Alas, with our recent budget-saving move to the home of my partner’s parents we’ve entered the world of unreliable, low-speed, satellite internet connection. It took nearly a week of being here before we even managed to get the router communicating with the modem to permit more than one computer in the house access to the internet at once, and now that we’ve got that working, the connection is still not reliable enough to keep my remote connection to the geology department engaged sufficiently for ArcMap to open. I didn’t realize just how often I use that program, until I couldn’t! We are currently attempting to obtain a reliable, high-speed, internet connection for the house. But we are located fully 25 minutes drive away from the capitol city of this state, in a country neighborhood where each house has six or more acres of fields, vineyards, and/or horse paddocks to call its own, and the phone company is proving less than helpful in providing the connection to such a “distant” location. Perhaps in the New Year I’ll get the reliable connection I need. In the mean time, I think I’ll go pick some raspberries from the garden and rejoice that not everything in my life requires technology.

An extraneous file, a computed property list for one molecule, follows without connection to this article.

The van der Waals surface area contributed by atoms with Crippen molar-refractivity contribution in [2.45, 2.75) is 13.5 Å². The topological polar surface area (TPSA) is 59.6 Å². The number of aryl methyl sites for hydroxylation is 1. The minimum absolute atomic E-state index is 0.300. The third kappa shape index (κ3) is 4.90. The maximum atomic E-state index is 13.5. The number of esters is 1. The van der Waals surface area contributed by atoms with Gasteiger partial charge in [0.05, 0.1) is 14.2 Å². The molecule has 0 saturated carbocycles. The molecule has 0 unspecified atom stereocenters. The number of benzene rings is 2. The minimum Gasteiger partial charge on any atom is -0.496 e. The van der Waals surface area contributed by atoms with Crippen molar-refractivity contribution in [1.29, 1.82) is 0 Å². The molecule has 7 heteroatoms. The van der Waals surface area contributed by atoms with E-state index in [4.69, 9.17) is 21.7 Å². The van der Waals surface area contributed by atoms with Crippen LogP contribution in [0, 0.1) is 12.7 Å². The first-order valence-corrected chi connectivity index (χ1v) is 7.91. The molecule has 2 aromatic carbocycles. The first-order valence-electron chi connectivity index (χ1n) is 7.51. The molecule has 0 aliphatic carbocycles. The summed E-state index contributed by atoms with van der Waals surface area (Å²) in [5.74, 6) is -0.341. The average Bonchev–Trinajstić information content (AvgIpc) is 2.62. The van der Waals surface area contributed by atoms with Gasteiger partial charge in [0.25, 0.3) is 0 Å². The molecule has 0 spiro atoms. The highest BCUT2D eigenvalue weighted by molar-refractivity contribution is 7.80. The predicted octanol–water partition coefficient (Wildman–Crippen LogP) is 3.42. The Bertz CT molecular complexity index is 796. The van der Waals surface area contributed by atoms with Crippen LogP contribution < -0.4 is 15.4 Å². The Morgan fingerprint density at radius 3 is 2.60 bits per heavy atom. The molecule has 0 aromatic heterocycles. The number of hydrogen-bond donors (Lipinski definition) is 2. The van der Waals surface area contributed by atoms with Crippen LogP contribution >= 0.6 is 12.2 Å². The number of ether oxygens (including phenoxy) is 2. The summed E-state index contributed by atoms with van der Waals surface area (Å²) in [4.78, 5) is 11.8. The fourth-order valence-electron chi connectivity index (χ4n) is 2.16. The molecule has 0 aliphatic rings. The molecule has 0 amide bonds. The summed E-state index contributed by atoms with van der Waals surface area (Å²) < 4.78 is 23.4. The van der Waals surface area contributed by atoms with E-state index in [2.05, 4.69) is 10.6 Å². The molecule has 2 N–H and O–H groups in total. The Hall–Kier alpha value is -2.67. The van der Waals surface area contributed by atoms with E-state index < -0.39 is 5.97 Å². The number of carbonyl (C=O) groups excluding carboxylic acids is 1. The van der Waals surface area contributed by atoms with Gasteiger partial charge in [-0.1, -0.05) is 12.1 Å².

Sunday, 14 December 2008
There comes a time in the life of most graduate students when one’s funding is about to expire, but one’s writing is not yet complete. When faced with this situation we students take a variety of options. Some choose to seek additional funding, some seek employment, and others of us seek options which negate the problems entailed by lack of funding. Each of these has their advantages and their pitfalls. For those of us enrolled in an Australian University the end of funding deadline appears much sooner than we might like in that the official time limit is three years from start to finish of a PhD program (note: Australian PhD students do not enroll in courses—rather it is a research based degree program). Those of us who can demonstrate complications or interruptions to our progress which were outside of our control can often obtain an additional six months of funding, but the university is pretty clear that it doesn’t wish to extend funding beyond that point.